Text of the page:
I don’t know where I’m going, but I do know with whom I’m going. I don’t know where I am, but I do know that I’m here. I don’t know what I am, but I do know how I feel. I don’t know what I’m worth, but I do know not to compare myself to anyone else. I don’t know what the world is, but I do know that it’s mine. I don’t know what I want, but I do know that what I want wants me. (27)
Indeed, in an interview at Asymptote, MacAdam says that it was not so much the language that challenged him, but the “shifts and swerves of the story itself.” These he delivers with verve and no small amount of relish. One gets the sense that translating this novel was a great source of enjoyment, which comes across in the pace and levity of the writing. MacAdam also divulges his strategy for dealing with Jodorowsky’s frequent and unusual metaphors, similes and turns of phrase, saying that he favored a literal translation because these constructions “are like magic formulas, and it’s not a good idea to tamper with magic.” As such, the novel is littered with inventive and often crude images straight from Jodorowsky’s mind, which are designed to challenge and delight readers’ senses and imaginations.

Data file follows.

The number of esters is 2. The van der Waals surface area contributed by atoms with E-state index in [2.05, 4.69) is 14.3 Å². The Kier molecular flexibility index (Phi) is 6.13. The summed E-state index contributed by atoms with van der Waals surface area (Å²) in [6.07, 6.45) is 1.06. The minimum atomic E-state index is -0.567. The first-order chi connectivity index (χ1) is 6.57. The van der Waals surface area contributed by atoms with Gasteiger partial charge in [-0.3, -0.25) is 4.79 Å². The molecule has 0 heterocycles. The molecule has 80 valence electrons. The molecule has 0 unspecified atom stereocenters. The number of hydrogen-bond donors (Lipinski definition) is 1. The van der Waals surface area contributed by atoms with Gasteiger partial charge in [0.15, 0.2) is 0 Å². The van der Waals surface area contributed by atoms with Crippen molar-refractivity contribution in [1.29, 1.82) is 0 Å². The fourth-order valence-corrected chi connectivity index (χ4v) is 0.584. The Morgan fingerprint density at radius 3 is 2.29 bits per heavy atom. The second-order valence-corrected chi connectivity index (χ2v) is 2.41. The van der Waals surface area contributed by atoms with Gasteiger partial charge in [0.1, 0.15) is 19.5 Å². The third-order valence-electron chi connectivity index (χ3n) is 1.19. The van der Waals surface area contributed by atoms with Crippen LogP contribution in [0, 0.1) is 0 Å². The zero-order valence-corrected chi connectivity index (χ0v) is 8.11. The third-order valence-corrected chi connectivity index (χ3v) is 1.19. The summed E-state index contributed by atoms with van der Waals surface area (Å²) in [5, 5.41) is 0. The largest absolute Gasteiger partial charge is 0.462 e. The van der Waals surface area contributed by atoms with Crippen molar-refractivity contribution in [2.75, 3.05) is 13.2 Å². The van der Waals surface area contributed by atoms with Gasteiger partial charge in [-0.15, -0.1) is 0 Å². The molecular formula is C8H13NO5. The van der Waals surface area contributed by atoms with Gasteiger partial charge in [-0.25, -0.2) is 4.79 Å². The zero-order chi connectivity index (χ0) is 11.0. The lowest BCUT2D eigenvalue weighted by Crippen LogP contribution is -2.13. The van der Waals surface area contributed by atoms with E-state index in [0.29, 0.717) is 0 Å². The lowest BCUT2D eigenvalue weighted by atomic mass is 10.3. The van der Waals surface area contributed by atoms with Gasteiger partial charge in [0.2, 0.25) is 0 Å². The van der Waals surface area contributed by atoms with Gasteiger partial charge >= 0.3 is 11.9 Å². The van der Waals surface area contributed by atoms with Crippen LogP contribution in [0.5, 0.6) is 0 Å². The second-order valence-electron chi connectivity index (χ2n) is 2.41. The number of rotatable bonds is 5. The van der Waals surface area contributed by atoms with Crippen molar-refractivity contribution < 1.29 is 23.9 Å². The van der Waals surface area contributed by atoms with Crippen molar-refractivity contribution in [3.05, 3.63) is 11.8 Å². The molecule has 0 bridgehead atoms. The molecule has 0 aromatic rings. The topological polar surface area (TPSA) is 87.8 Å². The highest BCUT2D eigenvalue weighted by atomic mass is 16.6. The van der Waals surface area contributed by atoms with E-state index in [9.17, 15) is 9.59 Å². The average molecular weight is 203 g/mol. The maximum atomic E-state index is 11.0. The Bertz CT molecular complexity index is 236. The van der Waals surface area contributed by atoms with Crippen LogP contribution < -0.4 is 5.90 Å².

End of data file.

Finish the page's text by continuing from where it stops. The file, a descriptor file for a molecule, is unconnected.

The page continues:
Here is a novel in which time can “[transform] into a snail” and the next minute be “a greyhound” (120); in which love can turn even unyielding granite walls into a “sensitive skin” (130); a novel populated by flocks of parrots who “change color like chameleons” (131) and hares “the size of horses” (185); a novel whose protagonist’s potent sexuality can “project [her admirers] into another dimension…alien to space and time” (48), reducing them to human dogs who wait to pounce on her with “brilliant drops dripping like pearls out of their penises” (107). The entire narrative bulges and heaves with excess, be it the sexual imagery, the relentless visual noise or the blatant symbolism. Jodorowsky has transposed his aesthetic of film-making—assailing the consumer with surreal image after surreal image—directly onto the page. He asks readers to suspend their disbelief and gorge themselves on his tried and tested brand of visceral surrealism; do this and Albina and the Dog-Men is both a mystical escapist experience and a real treat.
Jodorowsky, Alejandro. Albina and the Dog-Men. Translated by Alfred MacAdam. Brooklyn, NY: Restless Books, 2016.